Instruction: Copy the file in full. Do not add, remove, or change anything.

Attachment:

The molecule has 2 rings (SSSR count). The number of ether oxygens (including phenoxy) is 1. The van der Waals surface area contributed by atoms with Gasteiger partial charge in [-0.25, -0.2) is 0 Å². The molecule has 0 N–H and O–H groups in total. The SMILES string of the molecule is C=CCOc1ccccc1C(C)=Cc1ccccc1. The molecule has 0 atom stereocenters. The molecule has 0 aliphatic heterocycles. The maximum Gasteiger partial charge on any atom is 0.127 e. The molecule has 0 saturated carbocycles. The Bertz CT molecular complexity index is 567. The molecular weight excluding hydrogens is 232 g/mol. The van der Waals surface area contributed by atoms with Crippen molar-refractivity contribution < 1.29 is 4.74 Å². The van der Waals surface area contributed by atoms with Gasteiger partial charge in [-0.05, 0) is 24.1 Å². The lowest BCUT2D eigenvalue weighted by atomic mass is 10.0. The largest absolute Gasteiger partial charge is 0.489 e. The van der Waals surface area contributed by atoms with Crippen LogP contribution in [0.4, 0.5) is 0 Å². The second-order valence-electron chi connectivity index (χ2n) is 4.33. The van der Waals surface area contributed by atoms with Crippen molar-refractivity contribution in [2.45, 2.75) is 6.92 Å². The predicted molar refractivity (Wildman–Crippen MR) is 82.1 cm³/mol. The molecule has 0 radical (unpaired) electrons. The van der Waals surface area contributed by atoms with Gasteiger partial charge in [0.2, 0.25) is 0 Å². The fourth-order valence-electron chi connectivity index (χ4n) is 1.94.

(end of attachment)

The molecule has 2 rings (SSSR count). The number of ether oxygens (including phenoxy) is 1. The van der Waals surface area contributed by atoms with Gasteiger partial charge in [-0.25, -0.2) is 0 Å². The molecule has 0 N–H and O–H groups in total. The SMILES string of the molecule is C=CCOc1ccccc1C(C)=Cc1ccccc1. The molecule has 0 atom stereocenters. The molecule has 0 aliphatic heterocycles. The maximum Gasteiger partial charge on any atom is 0.127 e. The molecule has 0 saturated carbocycles. The Bertz CT molecular complexity index is 567. The molecular weight excluding hydrogens is 232 g/mol. The van der Waals surface area contributed by atoms with Crippen molar-refractivity contribution < 1.29 is 4.74 Å². The van der Waals surface area contributed by atoms with Gasteiger partial charge in [-0.05, 0) is 24.1 Å². The lowest BCUT2D eigenvalue weighted by atomic mass is 10.0. The largest absolute Gasteiger partial charge is 0.489 e. The van der Waals surface area contributed by atoms with Crippen LogP contribution in [0.4, 0.5) is 0 Å². The second-order valence-electron chi connectivity index (χ2n) is 4.33. The van der Waals surface area contributed by atoms with Crippen molar-refractivity contribution in [2.45, 2.75) is 6.92 Å². The predicted molar refractivity (Wildman–Crippen MR) is 82.1 cm³/mol. The molecule has 0 radical (unpaired) electrons. The van der Waals surface area contributed by atoms with Gasteiger partial charge in [0.2, 0.25) is 0 Å². The fourth-order valence-electron chi connectivity index (χ4n) is 1.94.